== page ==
football
Arts and Entertainment
Peter Mayhew as Chewbacca alongside Harrison Ford's Han Solo in 'Star Wars'
film
Arts and Entertainment
British actor Idris Elba is also a DJ and rapper who played Ibiza last summer
filmIdris Elba responds to James Bond rumours on Twitter
News
Hackers revealed Oscar-winning actress Lawrence was paid less than her male co-stars in American Hustle
people
Arts and Entertainment
Ellie Levenson’s The Election book demystifies politics for children
bookNew children's book primes the next generation for politics
News
Outspoken: Alexander Fury, John Rentoul, Ellen E Jones and Katy Guest
newsFrom the Scottish referendum to the Ice Bucket Challenge, our writers voice their opinions
Arts and Entertainment
Lena Headey as Cersei Lannister in Game of Thrones
film
News
i100
Sport
Yaya Sanogo, Mats Hummels, Troy Deeney and Adnan Januzaj
footballMost Premier League sides are after a striker, but here's a full run down of the ins and outs that could happen over the next month
News
Nigel Farage celebrates with a pint after early local election results in the Hoy and Helmet pub in South Benfleet in Essex
peopleHe has shaped British politics 'for good or ill'
Voices
Strictly Come Dancing was watched by 6.9m viewers
voicesIt has been hard to form generally accepted cultural standards since the middle of the 19th century – and the disintegration is only going to accelerate, says DJ Taylor
Latest stories from i100
Have you tried new the Independent Digital Edition apps?
Independent Dating
and  

By clicking 'Search' you
are agreeing to our
Terms of Use.

iJobs Job Widget
iJobs General

Recruitment Genius: Panel & Cabinet Wireman

£20000 per annum: Recruitment Genius: Panel Wireman required for small electro...

Recruitment Genius: Electronics Test Engineer

£25000 - £27000 per annum: Recruitment Genius: An SME based in East Cheshire, ...

Recruitment Genius: Marketing Assistant

£18000 - £22000 per annum: Recruitment Genius: Do you have previous experience...

Recruitment Genius: Accounts Administrator

£16000 - £18000 per annum: Recruitment Genius: This is an exciting opportunity...

Day In a Page

War with Isis: The West needs more than a White Knight

The West needs more than a White Knight

Despite billions spent on weapons, the US has not been able to counter Isis's gruesome tactics, says Patrick Cockburn
Return to Helmand: Private Davey Graham recalls the day he was shot by the Taliban

'The day I was shot by the Taliban'

Private Davey Graham was shot five times during an ambush in 2007 - it was the first, controversial photograph to show the dangers our soldiers faced in Helmand province
Revealed: the best and worst airlines for delays

Revealed: the best and worst airlines for delays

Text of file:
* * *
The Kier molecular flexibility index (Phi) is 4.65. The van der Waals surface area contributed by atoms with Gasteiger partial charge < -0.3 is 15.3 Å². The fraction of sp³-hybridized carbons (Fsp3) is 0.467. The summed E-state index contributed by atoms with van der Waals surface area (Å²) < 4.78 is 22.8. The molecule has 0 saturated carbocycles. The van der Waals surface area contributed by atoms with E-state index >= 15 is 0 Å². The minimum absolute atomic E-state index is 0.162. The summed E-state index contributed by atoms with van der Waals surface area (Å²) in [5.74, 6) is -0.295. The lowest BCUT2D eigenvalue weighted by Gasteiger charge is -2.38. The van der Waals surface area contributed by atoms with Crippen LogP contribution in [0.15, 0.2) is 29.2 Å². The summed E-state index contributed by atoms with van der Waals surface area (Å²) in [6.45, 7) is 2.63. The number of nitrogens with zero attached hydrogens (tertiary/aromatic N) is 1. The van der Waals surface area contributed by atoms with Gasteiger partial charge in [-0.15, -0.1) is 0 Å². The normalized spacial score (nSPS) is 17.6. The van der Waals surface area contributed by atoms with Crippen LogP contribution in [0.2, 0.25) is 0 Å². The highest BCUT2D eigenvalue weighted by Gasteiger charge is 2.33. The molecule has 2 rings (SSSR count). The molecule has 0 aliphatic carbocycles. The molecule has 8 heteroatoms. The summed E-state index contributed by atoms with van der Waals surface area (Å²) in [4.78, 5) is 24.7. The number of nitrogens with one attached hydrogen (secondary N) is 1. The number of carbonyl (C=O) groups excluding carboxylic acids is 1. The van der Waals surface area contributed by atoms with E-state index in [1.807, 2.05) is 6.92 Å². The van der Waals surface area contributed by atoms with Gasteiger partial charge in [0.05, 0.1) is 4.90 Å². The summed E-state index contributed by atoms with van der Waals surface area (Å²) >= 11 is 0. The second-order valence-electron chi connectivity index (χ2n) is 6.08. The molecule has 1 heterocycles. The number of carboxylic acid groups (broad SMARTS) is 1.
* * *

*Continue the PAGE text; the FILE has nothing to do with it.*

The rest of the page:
Many flyers are failing to claim compensation to which they are entitled, a new survey has found
The stories that defined 2014: From the Scottish independence referendum to the Ice Bucket Challenge, our writers voice their opinions

The stories that defined 2014

From the Scottish independence referendum to the Ice Bucket Challenge, our writers voice their opinions
Stoke-on-Trent becomes first British city to be classified as 'disaster resilient' by the United Nations

Disaster looming? Now you know where to head...

Which British city has become the first to be awarded special 'resilience' status by the UN?
Finally, a diet that works: Californian pastor's wildly popular Daniel Plan has seen his congregation greatly reduced

Finally, a diet that works

Californian pastor's wildly popular Daniel Plan has seen his congregation greatly reduced
Say it with... lyrics: The power of song was never greater, according to our internet searches

Say it with... lyrics

The power of song was never greater, according to our internet searches
Professor Danielle George: On a mission to bring back the art of 'thinkering'

The joys of 'thinkering'

Professor Danielle George on why we have to nurture tomorrow's scientists today
Monique Roffey: The author on father figures, the nation's narcissism and New Year reflections

Monique Roffey interview

The author on father figures, the nation's narcissism and New Year reflections
Introducing my anti-heroes of 2014

Introducing my anti-heroes of 2014

Their outrageousness and originality makes the world a bit more interesting, says Ellen E Jones
DJ Taylor: Good taste? It's all a matter of timing...

Good taste? It's all a matter of timing...

It has been hard to form generally accepted cultural standards since the middle of the 19th century – and the disintegration is only going to accelerate, says DJ Taylor
Olivia Jacobs & Ben Caplan: 'Ben thought the play was called 'Christian Love'. It was 'Christie in Love' - about a necrophiliac serial killer'

How we met

Olivia Jacobs and Ben Caplan
Bill Granger recipes: Our chef's breakfasts will revitalise you in time for the New Year

Bill Granger's healthy breakfasts

Our chef's healthy recipes are perfect if you've overindulged during the festive season
Transfer guide: From Arsenal to West Ham - what does your club need in the January transfer window?

Who does your club need in the transfer window?

Most Premier League sides are after a striker, but here's a full run down of the ins and outs that could happen over the next month
The Last Word: From aliens at FA to yak’s milk in the Tour, here’s to 2015

Michael Calvin's Last Word

From aliens at FA to yak’s milk in the Tour, here’s to 2015